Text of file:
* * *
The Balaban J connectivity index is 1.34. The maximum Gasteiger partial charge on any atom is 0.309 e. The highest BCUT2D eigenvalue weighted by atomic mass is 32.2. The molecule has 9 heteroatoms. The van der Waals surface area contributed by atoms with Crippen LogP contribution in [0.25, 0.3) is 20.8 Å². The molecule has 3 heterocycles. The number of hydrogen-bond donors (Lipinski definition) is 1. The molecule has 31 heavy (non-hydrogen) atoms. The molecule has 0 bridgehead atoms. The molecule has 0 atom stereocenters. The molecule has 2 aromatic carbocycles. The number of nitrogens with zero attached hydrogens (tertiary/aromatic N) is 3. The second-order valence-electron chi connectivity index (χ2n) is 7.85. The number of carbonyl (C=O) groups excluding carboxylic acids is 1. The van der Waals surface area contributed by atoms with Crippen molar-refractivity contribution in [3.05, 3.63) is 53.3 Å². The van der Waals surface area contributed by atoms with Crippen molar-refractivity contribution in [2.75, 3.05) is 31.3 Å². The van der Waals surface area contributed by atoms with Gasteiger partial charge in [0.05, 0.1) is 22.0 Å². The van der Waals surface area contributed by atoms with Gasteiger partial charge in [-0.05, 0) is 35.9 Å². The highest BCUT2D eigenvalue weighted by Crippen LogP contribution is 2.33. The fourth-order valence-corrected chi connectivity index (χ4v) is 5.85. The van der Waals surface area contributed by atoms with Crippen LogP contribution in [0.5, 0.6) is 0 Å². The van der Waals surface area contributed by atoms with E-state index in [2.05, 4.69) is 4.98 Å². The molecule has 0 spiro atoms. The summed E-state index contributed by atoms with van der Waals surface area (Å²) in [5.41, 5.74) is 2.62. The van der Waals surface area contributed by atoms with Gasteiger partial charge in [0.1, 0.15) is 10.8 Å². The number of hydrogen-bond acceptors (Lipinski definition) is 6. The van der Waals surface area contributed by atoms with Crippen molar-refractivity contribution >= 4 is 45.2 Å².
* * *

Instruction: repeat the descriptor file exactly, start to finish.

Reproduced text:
The Balaban J connectivity index is 1.34. The maximum Gasteiger partial charge on any atom is 0.309 e. The highest BCUT2D eigenvalue weighted by atomic mass is 32.2. The molecule has 9 heteroatoms. The van der Waals surface area contributed by atoms with Crippen LogP contribution in [0.25, 0.3) is 20.8 Å². The molecule has 3 heterocycles. The number of hydrogen-bond donors (Lipinski definition) is 1. The molecule has 31 heavy (non-hydrogen) atoms. The molecule has 0 bridgehead atoms. The molecule has 0 atom stereocenters. The molecule has 2 aromatic carbocycles. The number of nitrogens with zero attached hydrogens (tertiary/aromatic N) is 3. The second-order valence-electron chi connectivity index (χ2n) is 7.85. The number of carbonyl (C=O) groups excluding carboxylic acids is 1. The van der Waals surface area contributed by atoms with Crippen molar-refractivity contribution in [3.05, 3.63) is 53.3 Å². The van der Waals surface area contributed by atoms with Crippen molar-refractivity contribution in [2.75, 3.05) is 31.3 Å². The van der Waals surface area contributed by atoms with Gasteiger partial charge in [0.05, 0.1) is 22.0 Å². The van der Waals surface area contributed by atoms with Gasteiger partial charge in [-0.05, 0) is 35.9 Å². The highest BCUT2D eigenvalue weighted by Crippen LogP contribution is 2.33. The fourth-order valence-corrected chi connectivity index (χ4v) is 5.85. The van der Waals surface area contributed by atoms with Crippen LogP contribution in [0.5, 0.6) is 0 Å². The van der Waals surface area contributed by atoms with E-state index in [2.05, 4.69) is 4.98 Å². The molecule has 0 spiro atoms. The summed E-state index contributed by atoms with van der Waals surface area (Å²) in [5.41, 5.74) is 2.62. The van der Waals surface area contributed by atoms with Gasteiger partial charge in [0.1, 0.15) is 10.8 Å². The number of hydrogen-bond acceptors (Lipinski definition) is 6. The van der Waals surface area contributed by atoms with Crippen molar-refractivity contribution >= 4 is 45.2 Å².